GRATEFUL DEAD

WRITTEN BY
Jesse Jarnow

The Grateful Dead / Photo by Getty Images

The Grateful Dead were a cornerstone of the Collective's teenage brahdom, and thus an essential part of the Collectivist myth that followed — not to mention the inspiration for the band's ever-changing setlists filled with improvised segues. For the budding young psychonauts acquiring bootlegs from the lunch dude at their junior high, the Dead provided numerous portals, from "Dark Star" jams to musique concrète adventures to the radical notion that a rock band could jettison song form entirely for a transitive nightfall of diamonds.

Geologist: When you're a middle schooler, if you were into music, you sort of looked at what older people were doing. I think that's why I started wearing Grateful Dead T-shirts. Like, I have to be honest, you did it because you saw older kids doing it and the imagery was just…you know, with the bears or whatever. It was just fun. You know, like a skeleton on your T-shirt. I had an older cousin who went to college in Athens and he would just leave and follow the Dead for whole summers. I was more into it initially by watching older people that I looked up to. And then I think it was in eighth grade that a friend's brother came home for the summer from college and he was just playing them in his car all the time. And we were being driven around by him a lot.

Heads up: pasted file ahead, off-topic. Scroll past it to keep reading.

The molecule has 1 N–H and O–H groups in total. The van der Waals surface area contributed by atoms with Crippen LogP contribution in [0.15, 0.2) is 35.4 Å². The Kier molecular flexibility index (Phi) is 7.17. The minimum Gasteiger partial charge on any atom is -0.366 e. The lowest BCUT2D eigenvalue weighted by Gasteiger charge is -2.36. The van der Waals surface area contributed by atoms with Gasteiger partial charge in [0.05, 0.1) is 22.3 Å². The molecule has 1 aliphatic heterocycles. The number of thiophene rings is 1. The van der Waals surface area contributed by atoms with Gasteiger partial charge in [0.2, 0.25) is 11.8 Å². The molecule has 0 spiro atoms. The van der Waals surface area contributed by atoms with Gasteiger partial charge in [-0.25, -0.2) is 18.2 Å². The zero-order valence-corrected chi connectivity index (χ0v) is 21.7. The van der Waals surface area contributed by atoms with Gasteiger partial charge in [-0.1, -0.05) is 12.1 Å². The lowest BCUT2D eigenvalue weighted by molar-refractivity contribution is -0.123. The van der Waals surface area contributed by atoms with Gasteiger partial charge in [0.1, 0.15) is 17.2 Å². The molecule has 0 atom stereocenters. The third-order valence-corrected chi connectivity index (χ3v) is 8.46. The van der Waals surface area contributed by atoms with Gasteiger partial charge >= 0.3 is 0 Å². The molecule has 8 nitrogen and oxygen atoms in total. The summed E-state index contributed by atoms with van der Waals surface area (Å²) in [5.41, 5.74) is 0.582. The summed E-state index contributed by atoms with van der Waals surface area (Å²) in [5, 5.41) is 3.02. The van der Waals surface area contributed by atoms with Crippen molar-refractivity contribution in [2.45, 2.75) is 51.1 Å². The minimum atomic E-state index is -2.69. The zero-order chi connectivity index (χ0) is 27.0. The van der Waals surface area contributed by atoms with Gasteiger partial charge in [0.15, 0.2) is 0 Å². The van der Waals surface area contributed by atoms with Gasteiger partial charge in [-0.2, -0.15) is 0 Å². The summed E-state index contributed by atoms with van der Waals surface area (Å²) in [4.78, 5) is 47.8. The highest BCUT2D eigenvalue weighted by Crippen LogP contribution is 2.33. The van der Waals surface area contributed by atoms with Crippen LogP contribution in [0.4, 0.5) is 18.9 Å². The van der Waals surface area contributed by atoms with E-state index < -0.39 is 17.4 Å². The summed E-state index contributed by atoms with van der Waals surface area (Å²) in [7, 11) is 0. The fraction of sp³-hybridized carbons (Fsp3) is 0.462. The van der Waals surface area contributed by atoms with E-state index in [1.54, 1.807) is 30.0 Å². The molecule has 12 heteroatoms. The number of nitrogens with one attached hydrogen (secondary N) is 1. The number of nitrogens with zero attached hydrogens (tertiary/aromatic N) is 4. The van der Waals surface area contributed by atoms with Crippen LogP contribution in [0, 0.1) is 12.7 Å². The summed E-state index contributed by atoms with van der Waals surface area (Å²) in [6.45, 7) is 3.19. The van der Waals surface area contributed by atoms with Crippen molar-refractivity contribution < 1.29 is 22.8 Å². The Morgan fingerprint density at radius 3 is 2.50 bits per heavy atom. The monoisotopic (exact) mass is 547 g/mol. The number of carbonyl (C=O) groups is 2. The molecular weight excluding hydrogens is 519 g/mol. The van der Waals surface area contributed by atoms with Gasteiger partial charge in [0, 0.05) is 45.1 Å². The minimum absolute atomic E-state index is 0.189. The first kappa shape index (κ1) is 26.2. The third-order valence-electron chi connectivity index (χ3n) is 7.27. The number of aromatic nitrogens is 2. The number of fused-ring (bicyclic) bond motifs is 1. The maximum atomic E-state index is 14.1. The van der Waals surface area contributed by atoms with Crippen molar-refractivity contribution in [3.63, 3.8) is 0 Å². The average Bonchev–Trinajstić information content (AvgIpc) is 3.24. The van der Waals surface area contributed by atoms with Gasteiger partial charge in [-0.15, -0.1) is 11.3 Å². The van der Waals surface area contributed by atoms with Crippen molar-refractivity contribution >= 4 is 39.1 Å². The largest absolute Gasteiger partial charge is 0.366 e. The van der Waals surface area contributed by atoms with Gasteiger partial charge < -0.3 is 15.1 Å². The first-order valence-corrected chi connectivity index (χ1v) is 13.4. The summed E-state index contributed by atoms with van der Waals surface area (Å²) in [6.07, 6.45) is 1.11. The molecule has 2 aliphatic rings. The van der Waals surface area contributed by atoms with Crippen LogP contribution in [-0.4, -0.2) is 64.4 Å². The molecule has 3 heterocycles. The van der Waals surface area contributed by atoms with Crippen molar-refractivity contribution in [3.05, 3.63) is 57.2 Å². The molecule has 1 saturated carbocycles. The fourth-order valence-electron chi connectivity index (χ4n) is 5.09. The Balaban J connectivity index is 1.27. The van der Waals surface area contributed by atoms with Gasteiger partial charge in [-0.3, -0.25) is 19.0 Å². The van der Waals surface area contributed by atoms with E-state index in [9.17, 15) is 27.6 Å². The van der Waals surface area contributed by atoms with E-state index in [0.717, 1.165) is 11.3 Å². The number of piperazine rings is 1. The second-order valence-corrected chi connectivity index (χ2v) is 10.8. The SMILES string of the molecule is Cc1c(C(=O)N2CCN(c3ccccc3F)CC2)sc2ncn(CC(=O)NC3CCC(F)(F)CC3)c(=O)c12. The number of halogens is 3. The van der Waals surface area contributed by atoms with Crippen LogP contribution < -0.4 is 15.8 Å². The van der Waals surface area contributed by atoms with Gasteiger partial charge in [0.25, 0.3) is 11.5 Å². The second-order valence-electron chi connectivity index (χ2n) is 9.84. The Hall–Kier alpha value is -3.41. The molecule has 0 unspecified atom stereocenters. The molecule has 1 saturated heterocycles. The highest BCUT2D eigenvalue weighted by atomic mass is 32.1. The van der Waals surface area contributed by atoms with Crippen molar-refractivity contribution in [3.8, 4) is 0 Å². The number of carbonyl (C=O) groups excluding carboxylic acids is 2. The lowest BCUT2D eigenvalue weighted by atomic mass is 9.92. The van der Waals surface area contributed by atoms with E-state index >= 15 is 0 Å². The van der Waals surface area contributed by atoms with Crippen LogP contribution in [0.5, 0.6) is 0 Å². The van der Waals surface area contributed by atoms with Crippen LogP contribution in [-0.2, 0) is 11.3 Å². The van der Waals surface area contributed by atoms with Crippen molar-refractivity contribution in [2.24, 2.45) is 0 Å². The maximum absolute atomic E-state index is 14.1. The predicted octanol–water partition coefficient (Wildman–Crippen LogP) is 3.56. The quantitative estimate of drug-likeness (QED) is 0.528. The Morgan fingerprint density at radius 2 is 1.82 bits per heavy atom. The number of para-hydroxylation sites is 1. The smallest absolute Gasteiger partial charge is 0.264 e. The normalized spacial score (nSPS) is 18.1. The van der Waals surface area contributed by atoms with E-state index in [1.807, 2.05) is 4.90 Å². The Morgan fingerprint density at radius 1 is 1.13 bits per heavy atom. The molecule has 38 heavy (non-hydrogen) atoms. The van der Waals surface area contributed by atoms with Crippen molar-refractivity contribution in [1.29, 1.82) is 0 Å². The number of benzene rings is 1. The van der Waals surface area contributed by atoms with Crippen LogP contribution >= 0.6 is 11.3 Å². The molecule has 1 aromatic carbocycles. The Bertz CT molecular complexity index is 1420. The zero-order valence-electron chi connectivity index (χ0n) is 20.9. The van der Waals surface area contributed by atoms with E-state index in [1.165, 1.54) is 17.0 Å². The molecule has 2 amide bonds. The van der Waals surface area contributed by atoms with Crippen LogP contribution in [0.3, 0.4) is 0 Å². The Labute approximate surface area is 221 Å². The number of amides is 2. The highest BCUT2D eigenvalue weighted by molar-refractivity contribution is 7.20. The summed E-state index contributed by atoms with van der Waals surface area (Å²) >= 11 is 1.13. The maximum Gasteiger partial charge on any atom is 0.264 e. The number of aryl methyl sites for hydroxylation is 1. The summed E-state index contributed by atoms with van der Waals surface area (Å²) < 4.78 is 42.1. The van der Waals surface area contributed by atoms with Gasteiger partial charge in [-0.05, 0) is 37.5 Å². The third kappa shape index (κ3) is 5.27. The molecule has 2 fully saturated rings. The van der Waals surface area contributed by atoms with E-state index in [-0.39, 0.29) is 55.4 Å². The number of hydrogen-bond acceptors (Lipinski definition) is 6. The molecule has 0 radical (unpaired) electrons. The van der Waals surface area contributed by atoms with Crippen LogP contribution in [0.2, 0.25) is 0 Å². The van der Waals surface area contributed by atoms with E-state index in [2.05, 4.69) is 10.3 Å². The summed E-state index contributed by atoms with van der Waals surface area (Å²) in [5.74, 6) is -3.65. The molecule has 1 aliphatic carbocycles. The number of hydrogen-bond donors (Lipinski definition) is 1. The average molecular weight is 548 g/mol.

"St. Stephen," I think, in eight grade, was the first Dead song that I got really, really into. There are moments when they scream and it gets a little wild and there's a more dreamy psychedelic part of it. It kind of had everything about those early Dead records shoved into one song, you know? The Dead are a really good thing that felt really dangerous and free, warm, and welcoming at the same time. Dave was actually going to the shows as early as seventh or eighth grade with his older cousins.

I sort of left the Dead for a while, especially living in New York and being in my early 20s. The Dead just didn't make much sense to listen to. And then when I moved out to Arizona for a while and just driving around the desert a lot…I haven’t really listened to American Beauty in like ten years, but I kind of feel like it's the only record that I really want to hear right now. Now, regardless of where I am, that music helps me go to that place to relax. They do seem to have a big fanbase and following again. We were invited to perform at Jerry Garcia's birthday event and I looked at the lineup and there were dudes from Vampire Weekend and the National or one of those bands and I was like "I didn't know all these people are Dead fans!"

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